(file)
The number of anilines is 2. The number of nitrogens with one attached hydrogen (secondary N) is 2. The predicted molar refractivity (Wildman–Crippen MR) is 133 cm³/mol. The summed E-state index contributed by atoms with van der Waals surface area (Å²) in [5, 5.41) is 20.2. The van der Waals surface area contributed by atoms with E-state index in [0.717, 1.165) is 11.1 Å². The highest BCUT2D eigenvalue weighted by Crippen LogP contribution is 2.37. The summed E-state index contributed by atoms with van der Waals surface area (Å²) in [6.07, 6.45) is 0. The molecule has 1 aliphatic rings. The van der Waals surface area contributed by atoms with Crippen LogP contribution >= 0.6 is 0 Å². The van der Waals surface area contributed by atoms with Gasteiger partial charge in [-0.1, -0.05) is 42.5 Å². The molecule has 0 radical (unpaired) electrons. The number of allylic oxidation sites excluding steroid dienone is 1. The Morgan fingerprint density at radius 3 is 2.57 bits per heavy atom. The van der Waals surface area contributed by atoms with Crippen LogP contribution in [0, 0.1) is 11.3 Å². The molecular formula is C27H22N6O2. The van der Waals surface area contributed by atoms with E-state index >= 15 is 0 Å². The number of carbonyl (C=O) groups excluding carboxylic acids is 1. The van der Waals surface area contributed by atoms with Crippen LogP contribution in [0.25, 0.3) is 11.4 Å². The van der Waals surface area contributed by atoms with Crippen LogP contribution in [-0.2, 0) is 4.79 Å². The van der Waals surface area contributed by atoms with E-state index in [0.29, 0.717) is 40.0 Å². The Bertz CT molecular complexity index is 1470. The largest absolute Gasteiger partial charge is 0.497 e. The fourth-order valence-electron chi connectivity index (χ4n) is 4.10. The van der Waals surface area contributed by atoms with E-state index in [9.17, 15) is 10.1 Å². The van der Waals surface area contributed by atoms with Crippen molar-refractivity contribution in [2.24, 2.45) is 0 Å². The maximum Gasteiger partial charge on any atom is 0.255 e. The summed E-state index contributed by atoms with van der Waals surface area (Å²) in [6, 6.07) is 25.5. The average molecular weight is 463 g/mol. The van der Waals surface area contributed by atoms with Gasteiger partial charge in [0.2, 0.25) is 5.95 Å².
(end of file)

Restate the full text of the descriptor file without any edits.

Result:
The number of anilines is 2. The number of nitrogens with one attached hydrogen (secondary N) is 2. The predicted molar refractivity (Wildman–Crippen MR) is 133 cm³/mol. The summed E-state index contributed by atoms with van der Waals surface area (Å²) in [5, 5.41) is 20.2. The van der Waals surface area contributed by atoms with E-state index in [0.717, 1.165) is 11.1 Å². The highest BCUT2D eigenvalue weighted by Crippen LogP contribution is 2.37. The summed E-state index contributed by atoms with van der Waals surface area (Å²) in [6.07, 6.45) is 0. The molecule has 1 aliphatic rings. The van der Waals surface area contributed by atoms with Crippen LogP contribution >= 0.6 is 0 Å². The van der Waals surface area contributed by atoms with Gasteiger partial charge in [-0.1, -0.05) is 42.5 Å². The molecule has 0 radical (unpaired) electrons. The number of allylic oxidation sites excluding steroid dienone is 1. The Morgan fingerprint density at radius 3 is 2.57 bits per heavy atom. The van der Waals surface area contributed by atoms with Crippen LogP contribution in [0, 0.1) is 11.3 Å². The molecular formula is C27H22N6O2. The van der Waals surface area contributed by atoms with E-state index >= 15 is 0 Å². The number of carbonyl (C=O) groups excluding carboxylic acids is 1. The van der Waals surface area contributed by atoms with Crippen LogP contribution in [0.25, 0.3) is 11.4 Å². The van der Waals surface area contributed by atoms with Crippen LogP contribution in [-0.2, 0) is 4.79 Å². The van der Waals surface area contributed by atoms with E-state index in [0.29, 0.717) is 40.0 Å². The Bertz CT molecular complexity index is 1470. The largest absolute Gasteiger partial charge is 0.497 e. The fourth-order valence-electron chi connectivity index (χ4n) is 4.10. The van der Waals surface area contributed by atoms with E-state index in [9.17, 15) is 10.1 Å². The van der Waals surface area contributed by atoms with Crippen molar-refractivity contribution in [2.24, 2.45) is 0 Å². The maximum Gasteiger partial charge on any atom is 0.255 e. The summed E-state index contributed by atoms with van der Waals surface area (Å²) in [6, 6.07) is 25.5. The average molecular weight is 463 g/mol. The van der Waals surface area contributed by atoms with Gasteiger partial charge in [0.2, 0.25) is 5.95 Å².